VIDEO: A Student's Life at Gaston Early Coillege

  • Gaston Early College High School student discovers a passion for nursing

    Valerye Kirksey, a senior at Gaston Early College High School, is on a path to a promising career in healthcare.  It is a choice that she says is driven by a series of outstanding academic and volunteer experiences. 

    Kirksey attributes her journey to a high school biology class taught by Lauren Dixon and a Gaston College anatomy and physiology class, both of which ignited a passion for healthcare and inspired her to pursue opportunities in nursing.

    Choosing to attend Gaston Early College High School allowed Kirksey to save time and money by bypassing two years of college schooling and the associated college expenses such as housing and food.  She was able to successfully complete core courses in subjects like math, biology, and chemistry, thanks to the school’s small class sizes, accessible tutoring from her teachers, and support from the instructors at Gaston College. 

    While Kirksey anticipates incurring some student debt upon completing her college education, her school counselor has played a pivotal role in securing scholarships and grants to support her college journey.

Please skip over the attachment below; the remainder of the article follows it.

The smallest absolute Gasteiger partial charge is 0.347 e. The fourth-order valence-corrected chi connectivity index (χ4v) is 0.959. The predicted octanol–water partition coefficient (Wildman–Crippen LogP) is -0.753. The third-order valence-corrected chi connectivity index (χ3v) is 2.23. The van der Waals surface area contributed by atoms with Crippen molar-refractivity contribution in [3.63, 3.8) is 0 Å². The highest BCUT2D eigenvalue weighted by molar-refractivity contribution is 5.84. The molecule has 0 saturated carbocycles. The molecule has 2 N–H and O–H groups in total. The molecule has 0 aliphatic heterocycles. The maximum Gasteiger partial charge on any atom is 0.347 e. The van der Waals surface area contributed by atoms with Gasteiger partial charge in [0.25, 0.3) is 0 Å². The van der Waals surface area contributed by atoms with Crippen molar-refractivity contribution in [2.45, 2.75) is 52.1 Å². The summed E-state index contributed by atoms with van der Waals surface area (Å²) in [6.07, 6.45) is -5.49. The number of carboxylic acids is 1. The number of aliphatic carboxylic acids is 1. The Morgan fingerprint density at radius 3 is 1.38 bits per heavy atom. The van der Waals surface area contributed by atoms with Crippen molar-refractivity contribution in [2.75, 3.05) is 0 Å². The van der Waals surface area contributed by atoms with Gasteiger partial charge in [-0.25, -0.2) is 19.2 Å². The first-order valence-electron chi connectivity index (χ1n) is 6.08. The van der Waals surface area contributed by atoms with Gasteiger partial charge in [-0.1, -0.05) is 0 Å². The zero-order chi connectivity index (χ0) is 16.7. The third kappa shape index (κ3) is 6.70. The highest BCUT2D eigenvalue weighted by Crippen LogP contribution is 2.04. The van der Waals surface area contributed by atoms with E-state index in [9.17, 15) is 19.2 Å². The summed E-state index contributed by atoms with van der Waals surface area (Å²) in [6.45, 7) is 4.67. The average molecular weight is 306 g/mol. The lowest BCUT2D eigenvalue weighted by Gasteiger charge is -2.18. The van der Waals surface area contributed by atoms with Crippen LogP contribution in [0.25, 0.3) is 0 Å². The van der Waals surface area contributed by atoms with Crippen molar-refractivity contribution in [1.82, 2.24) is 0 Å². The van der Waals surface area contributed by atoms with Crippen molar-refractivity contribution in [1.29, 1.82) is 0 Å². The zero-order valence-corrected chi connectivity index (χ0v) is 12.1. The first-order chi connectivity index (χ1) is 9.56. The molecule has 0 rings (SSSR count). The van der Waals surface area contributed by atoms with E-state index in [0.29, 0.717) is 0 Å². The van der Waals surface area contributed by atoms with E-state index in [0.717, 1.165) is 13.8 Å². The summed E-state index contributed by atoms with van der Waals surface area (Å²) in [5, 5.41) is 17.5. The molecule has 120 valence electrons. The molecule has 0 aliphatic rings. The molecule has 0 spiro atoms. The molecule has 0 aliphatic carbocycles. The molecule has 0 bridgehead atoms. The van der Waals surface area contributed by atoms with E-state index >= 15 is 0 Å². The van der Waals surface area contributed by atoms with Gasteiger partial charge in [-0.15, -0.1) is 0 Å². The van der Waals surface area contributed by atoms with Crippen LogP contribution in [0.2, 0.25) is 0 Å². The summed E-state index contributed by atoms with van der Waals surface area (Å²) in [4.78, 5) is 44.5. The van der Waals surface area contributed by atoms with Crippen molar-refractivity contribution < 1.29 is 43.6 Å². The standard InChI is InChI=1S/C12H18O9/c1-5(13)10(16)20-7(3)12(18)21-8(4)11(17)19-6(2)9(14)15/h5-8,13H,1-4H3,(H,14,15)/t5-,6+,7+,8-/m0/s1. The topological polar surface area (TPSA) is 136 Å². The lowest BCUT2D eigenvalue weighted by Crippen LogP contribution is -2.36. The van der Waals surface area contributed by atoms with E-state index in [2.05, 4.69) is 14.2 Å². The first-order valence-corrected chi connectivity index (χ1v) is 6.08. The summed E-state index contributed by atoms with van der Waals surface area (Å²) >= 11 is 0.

“Gaston Early College High School provided me with an abundance of volunteer opportunities, one being at Carolina Care and Health Rehabilitation, which ultimately led to a full-time job offer,” said Kirksey, who also credits her English teacher, Sharanda Payseur, for instilling crucial planning, organizational, and time management skills to help her balance full-time work and academics.

    Kirksey’s preference for one-on-one patient care became evident after interacting with doctors and nurses during her educational path. She recognized the significance of the personal connection and realized that doctors often lack such an opportunity. Her aspiration to become a nurse anesthetist aligns with her interest in one-on-one care.

    Additionally, Kirksey’s volunteer work at Webb Street School not only improved her patience, but also prepared her for her demanding career choice.  She explained, “I started volunteering during my junior year in Webb Street School’s transition classroom. I helped students with everyday tasks like cooking, laundry, and making dog treats to sell.”

    Jennifer Messer, a teacher in the transition program at Webb Street School, emphasized the importance of Kirksey’s work with students of various abilities and disabilities, the insight she gained, and being able to relate what she was doing to personal connections with others.  Messer said, “The students love having her around, and they’re always thrilled to see her on Fridays.”

    Kirksey is set to graduate in May, earning both her high school diploma and a two-year associate degree from Gaston College.  “Gaston Early College provides a choice between a four-year and a five-year graduation plan.  I opted for the four-year path to graduate alongside my middle school friends, and this option allowed me to complete classes during the summer,” explained Kirksey.

    While Kirksey has not made a final decision about where she will go to college, she is grateful for the unwavering assistance and support she has received from the teachers and staff at Gaston Early College High School.